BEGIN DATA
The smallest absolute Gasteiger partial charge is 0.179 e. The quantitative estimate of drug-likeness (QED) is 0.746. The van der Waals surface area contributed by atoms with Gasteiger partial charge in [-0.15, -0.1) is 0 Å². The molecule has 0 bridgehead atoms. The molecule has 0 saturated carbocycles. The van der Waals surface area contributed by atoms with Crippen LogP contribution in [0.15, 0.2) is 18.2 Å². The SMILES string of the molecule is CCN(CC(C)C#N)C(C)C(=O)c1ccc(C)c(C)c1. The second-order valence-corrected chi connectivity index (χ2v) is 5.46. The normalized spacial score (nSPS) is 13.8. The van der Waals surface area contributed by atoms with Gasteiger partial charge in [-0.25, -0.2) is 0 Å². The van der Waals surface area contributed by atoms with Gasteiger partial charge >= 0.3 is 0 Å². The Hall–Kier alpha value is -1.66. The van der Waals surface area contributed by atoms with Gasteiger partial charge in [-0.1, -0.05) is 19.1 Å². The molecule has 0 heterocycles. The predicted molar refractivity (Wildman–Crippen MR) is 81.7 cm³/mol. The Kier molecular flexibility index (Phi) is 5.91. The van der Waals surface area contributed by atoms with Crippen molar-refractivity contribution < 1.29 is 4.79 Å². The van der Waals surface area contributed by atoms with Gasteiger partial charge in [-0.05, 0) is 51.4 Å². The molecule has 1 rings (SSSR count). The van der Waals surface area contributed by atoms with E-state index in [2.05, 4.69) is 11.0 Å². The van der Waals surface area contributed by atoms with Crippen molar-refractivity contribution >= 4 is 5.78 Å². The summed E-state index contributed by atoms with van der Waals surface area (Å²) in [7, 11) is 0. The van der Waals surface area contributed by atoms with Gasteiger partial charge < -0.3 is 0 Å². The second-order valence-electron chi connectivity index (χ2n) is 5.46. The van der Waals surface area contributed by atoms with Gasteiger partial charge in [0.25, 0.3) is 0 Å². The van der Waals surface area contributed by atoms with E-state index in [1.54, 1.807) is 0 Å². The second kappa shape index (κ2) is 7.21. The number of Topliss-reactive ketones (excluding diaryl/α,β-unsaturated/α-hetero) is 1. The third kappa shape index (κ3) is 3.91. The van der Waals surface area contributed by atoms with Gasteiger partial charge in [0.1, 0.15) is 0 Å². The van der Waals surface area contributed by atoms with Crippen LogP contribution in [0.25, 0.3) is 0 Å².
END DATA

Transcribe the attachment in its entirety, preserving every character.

The smallest absolute Gasteiger partial charge is 0.179 e. The quantitative estimate of drug-likeness (QED) is 0.746. The van der Waals surface area contributed by atoms with Gasteiger partial charge in [-0.15, -0.1) is 0 Å². The molecule has 0 bridgehead atoms. The molecule has 0 saturated carbocycles. The van der Waals surface area contributed by atoms with Crippen LogP contribution in [0.15, 0.2) is 18.2 Å². The SMILES string of the molecule is CCN(CC(C)C#N)C(C)C(=O)c1ccc(C)c(C)c1. The second-order valence-corrected chi connectivity index (χ2v) is 5.46. The normalized spacial score (nSPS) is 13.8. The van der Waals surface area contributed by atoms with Gasteiger partial charge in [-0.25, -0.2) is 0 Å². The van der Waals surface area contributed by atoms with Gasteiger partial charge >= 0.3 is 0 Å². The Hall–Kier alpha value is -1.66. The van der Waals surface area contributed by atoms with Gasteiger partial charge in [-0.1, -0.05) is 19.1 Å². The molecule has 0 heterocycles. The predicted molar refractivity (Wildman–Crippen MR) is 81.7 cm³/mol. The Kier molecular flexibility index (Phi) is 5.91. The van der Waals surface area contributed by atoms with Crippen molar-refractivity contribution < 1.29 is 4.79 Å². The van der Waals surface area contributed by atoms with Gasteiger partial charge in [-0.05, 0) is 51.4 Å². The molecule has 1 rings (SSSR count). The van der Waals surface area contributed by atoms with E-state index in [2.05, 4.69) is 11.0 Å². The van der Waals surface area contributed by atoms with Crippen molar-refractivity contribution >= 4 is 5.78 Å². The summed E-state index contributed by atoms with van der Waals surface area (Å²) in [7, 11) is 0. The van der Waals surface area contributed by atoms with Gasteiger partial charge < -0.3 is 0 Å². The second-order valence-electron chi connectivity index (χ2n) is 5.46. The van der Waals surface area contributed by atoms with Gasteiger partial charge in [0.25, 0.3) is 0 Å². The van der Waals surface area contributed by atoms with E-state index in [1.54, 1.807) is 0 Å². The second kappa shape index (κ2) is 7.21. The number of Topliss-reactive ketones (excluding diaryl/α,β-unsaturated/α-hetero) is 1. The third kappa shape index (κ3) is 3.91. The van der Waals surface area contributed by atoms with Gasteiger partial charge in [0.1, 0.15) is 0 Å². The van der Waals surface area contributed by atoms with Crippen LogP contribution in [0.25, 0.3) is 0 Å².